I've heard a number of people recently say something like "Google is a one-trick pony. They've never made a dime off anything but search." While this is mostly true on its face, it ignores the bigger picture of what Google is doing: converting all tech revenue into advertising revenue, where Google owns the majority of market share.

As I've stated before, Google's endgame, explicit or not, is to commoditize all software to the point that no one can make money directly off software. This means no more software royalty streams, no more software subscriptions, no more software IP sales. By open-sourcing so many types of software (and this software is mostly at the top of its class, if not the very best), Google is making all types of advanced software free. Of course, Google's core infrastructure and advertising software is NOT open source. In this world, Google's operational efficiency and huge search advertising market share are their competitive advantage.

By making software free (or less than free), Google is knee-capping any company that tries to sell software. Android is destroying revenues for mobile OS vendors. ChromeOS will have the same effect on PC OS vendors. Shares of navigation software makers dropped by nearly 20% after it was announced that Google would give a revenue share to OEMs installing its Google Navigation product. The list goes on.

This has two effects: to cripple its competition and to establish a baseline price which drives software developers into Google's arms. By building best in class web applications, Google has established that no sane person would pay for any web application. With free now the de facto price for software, the only way for anyone to make money is through advertising, where Google will reap the majority share.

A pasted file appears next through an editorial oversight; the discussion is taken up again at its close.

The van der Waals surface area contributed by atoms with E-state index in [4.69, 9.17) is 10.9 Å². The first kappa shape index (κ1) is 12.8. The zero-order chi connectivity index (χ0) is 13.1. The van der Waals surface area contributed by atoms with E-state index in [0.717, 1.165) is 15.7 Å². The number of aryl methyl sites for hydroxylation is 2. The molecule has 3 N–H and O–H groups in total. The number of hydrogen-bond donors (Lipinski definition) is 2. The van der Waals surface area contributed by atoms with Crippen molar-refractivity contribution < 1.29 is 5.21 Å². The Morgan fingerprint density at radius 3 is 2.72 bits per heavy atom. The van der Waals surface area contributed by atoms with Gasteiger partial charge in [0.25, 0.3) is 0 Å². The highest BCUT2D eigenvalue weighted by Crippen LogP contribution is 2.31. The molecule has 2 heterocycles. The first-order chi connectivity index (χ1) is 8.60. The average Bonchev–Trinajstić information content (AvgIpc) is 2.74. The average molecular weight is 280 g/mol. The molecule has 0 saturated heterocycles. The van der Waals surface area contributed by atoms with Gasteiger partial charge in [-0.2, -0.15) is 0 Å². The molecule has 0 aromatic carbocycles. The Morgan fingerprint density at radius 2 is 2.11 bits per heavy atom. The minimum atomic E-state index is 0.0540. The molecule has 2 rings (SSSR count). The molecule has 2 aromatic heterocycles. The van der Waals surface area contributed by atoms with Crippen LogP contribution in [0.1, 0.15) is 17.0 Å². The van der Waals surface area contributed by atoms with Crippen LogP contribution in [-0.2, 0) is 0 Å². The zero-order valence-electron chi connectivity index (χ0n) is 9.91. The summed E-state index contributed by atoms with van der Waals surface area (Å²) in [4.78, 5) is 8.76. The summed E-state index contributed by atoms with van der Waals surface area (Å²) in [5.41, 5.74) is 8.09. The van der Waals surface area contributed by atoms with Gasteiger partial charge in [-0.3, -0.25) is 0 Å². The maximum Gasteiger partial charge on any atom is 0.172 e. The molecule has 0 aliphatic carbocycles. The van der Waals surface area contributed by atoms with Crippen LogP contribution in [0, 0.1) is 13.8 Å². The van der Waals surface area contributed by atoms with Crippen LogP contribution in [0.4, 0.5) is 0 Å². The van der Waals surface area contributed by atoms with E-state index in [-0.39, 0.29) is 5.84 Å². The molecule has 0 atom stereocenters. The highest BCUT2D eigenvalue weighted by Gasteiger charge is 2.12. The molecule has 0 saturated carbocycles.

It may be true that Google does not make money DIRECTLY off many of its non-search products. But the conversion of software to a "less than free" commodity means Google is destroying value in many other areas and siphoning some of that off as search revenue.


Monday, November 09, 2009

wmaloader for Windows

I'm still using an ancient Linksys WMA11B Media Adapter to stream audio to my stereo. The original UPnP-based software it came with was really buggy, so I use some alternative firmware to connect it to my Squeezebox Server (nee SlimServer).

The firmware is downloaded by the device everytime it boots up, so it's easy to send it a new brain. The Linksys server software was also a pig though and only worked on windows, so someone was kind enough to put together an open source package called wmaloader as an alternative that runs on most OSes.

I've been using the wmaloader on Windows for a while, but it was a pain to setup and didn't work out of the box as a service. I've built an installer that bundles up the necessary binaries, installs the service, and opens up the firewall as needed.

The installer binary is here, and the source is on github.

Monday, September 28, 2009

PubSubHubbub Subscriber for Python

I built a little PubSubHubbub subscriber library in Python that I just put on Github here. I'm using it for real-time sharing from Google Reader to Twitter, but there are a lot of other interesting applications coming along.

Tuesday, April 07, 2009

10 Startup Red Flags

I've worked on a number of startups: from seed-stage through IPO, as a founder, employee, advisor, and consultant, as well as evaluating a bunch from the outside, so I've seen my share of screw-ups. There are some obvious warning signs, but sometimes these are hard to recognize except in hindsight or without prior startup experience. If you're considering working for a startup, hopefully this will give you some tips on what to look out for.